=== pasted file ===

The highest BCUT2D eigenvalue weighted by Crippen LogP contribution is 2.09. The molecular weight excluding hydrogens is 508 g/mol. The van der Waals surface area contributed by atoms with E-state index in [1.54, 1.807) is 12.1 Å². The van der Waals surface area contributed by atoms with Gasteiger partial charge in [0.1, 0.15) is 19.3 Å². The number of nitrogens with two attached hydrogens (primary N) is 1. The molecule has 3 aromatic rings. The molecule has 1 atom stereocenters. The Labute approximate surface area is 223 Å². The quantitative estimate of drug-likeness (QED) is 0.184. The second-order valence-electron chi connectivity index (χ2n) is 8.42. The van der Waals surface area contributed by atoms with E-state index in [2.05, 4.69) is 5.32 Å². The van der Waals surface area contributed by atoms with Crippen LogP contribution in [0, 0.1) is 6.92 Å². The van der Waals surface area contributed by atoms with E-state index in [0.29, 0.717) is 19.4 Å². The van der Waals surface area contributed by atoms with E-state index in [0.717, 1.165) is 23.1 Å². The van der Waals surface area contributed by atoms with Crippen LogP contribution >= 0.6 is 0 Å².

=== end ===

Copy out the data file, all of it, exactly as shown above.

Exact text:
The highest BCUT2D eigenvalue weighted by Crippen LogP contribution is 2.09. The molecular weight excluding hydrogens is 508 g/mol. The van der Waals surface area contributed by atoms with E-state index in [1.54, 1.807) is 12.1 Å². The van der Waals surface area contributed by atoms with Gasteiger partial charge in [0.1, 0.15) is 19.3 Å². The number of nitrogens with two attached hydrogens (primary N) is 1. The molecule has 3 aromatic rings. The molecule has 1 atom stereocenters. The Labute approximate surface area is 223 Å². The quantitative estimate of drug-likeness (QED) is 0.184. The second-order valence-electron chi connectivity index (χ2n) is 8.42. The van der Waals surface area contributed by atoms with E-state index in [2.05, 4.69) is 5.32 Å². The van der Waals surface area contributed by atoms with Crippen LogP contribution in [0, 0.1) is 6.92 Å². The van der Waals surface area contributed by atoms with E-state index in [0.29, 0.717) is 19.4 Å². The van der Waals surface area contributed by atoms with E-state index in [0.717, 1.165) is 23.1 Å². The van der Waals surface area contributed by atoms with Crippen LogP contribution >= 0.6 is 0 Å².